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B Experiment to measure EM waves

  1. Jul 23, 2017 #1
    Okay, let me prelude this by saying I only have an -EXTREMELY- limited understanding of classical physics, and zero knowledge of quantum mechanics. This is really just my asking a few questions in regards to an idea I had for an experiment, and what would be a good and accurate way to scientifically measure it. If this is something that requires an advanced degree in QFT, please feel free to ignore this post/move it to the trash bin.

    So according to Maxwell, an oscillating electric charge set at a specific frequency generates EM/light waves. The strength of the induced field is proportional to the rate of change of the inducing field.

    Now the electric & magnetic fields 'regenerate' each other at a constant speed - the speed of light - so energy conservation is maintained. The frequency can change, but the speed of propagation never changes.

    [QUESTIONS] - 1 and 2 are not related to the experiment.
    1: Can this process be reversed? Could you somehow translate an EM wave back into an electron, or is this some string theory level crap?

    2: Can other wave types such as gravity or sound also be reversed into a corresponding particle?

    3: Can different charges besides the electric charge be used to generate any kind of field (positive/neutral), and if so what would that fields properties be?

    My objective is doing a simple little experiment in seeing what other methods exist in creating waves and measuring them. The problem lies in the fact that I'm unsure what kind of apparatus you would need to measure and set wave frequency, charge, etc... I also had a neat little idea wherein instead of somehow magically charging an object with electrons or protons I could just use cations and anions in some kind of liquid held in a test tube or something, to see if I could create a similar process, making this kind of a chemistry/physics combo. Maybe I'd use the negatively charged tube as my control group or something.

    So I'd appreciate any responses or input to my ideas here.. are they complete garbage, not doable in a home lab setting, or is my thinking way off? Basically the tl;dr is I'd like to know what (if any) devices I'd need to set this up. Thanks in advance!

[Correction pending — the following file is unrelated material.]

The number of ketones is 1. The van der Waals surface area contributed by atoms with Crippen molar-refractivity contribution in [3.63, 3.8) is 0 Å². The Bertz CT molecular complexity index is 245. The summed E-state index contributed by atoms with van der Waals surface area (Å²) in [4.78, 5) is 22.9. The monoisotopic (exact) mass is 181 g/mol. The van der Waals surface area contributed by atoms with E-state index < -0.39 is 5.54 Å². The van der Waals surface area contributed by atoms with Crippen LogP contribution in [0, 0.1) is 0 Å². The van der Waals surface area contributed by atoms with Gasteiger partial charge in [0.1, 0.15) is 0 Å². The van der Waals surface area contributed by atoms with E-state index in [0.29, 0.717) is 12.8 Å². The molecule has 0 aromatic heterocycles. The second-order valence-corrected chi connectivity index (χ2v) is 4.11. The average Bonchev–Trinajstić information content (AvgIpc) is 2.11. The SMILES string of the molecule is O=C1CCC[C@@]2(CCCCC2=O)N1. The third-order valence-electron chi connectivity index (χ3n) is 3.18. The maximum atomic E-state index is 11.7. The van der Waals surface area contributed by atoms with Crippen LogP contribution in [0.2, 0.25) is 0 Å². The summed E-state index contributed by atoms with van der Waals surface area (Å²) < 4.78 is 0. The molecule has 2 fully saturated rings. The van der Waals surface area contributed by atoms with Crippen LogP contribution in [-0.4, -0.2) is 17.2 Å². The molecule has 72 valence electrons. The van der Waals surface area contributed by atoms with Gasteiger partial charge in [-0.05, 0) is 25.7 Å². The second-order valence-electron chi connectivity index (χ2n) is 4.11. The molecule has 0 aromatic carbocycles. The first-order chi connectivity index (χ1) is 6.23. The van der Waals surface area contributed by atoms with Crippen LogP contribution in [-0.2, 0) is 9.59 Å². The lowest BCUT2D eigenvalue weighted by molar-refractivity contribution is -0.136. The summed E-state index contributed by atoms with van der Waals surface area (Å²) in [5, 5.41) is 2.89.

2. jcsd
  3. Jul 23, 2017 #2


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    It's the other way around, the frequency never change (at least up to linear interaction in the matter) but the speed of propagation changes depending on the refractive index.
    Search for the so-called Pair Production. This process needs EM wave with photon energy at least 1.02 MeV (i.e. gamma ray) to produce electron and positron pair.
  4. Jul 23, 2017 #3


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    It sounds to me like you are looking to experiment with radio. You certainly can build one yourself.
  5. Jul 23, 2017 #4
    Unfortunately, you seem to have quite a few misunderstandings about particles, waves, and electromagnetism in general. I will point out however, that creating EM waves from moving charges and the converse, moving charges using EM waves, is the basic premise of radio. Antenna theory would go into great detail on this matter.
  6. Jul 24, 2017 #5


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    No, not really. You cannot create a single electron from EM waves. That would be a violation of conservation of charge. Note that you aren't turning an electron into an EM wave. You are using energy to accelerate the electron and it is this energy that is being transformed into the EM wave, not the electron. You can certainly reverse this process and turn the EM wave back into another form of energy. That's what antennas and radio receivers do.

    The electromagnetic interaction (or EM force) is the only one that contains two charges with relatively simple rules for its interactions. Newtonian gravitation has a single "charge" (everything attracts) and in GR it isn't even a force. The strong and weak forces have some very complicated interactions that aren't entirely understood and aren't always analogous to electromagnetism. You can find plenty of details on these interactions on wikipedia and plenty of other places on the web.

    There are plenty of suitable RF transmitters and receivers that would work fine if you want to study EM waves. As for other waves, unless they're the waves in your bathtub or home pool, you're probably out of luck. It took billions of dollars to detect the first gravitational waves, so that's kind of out of the question, as is any investigation into the other fundamental forces.
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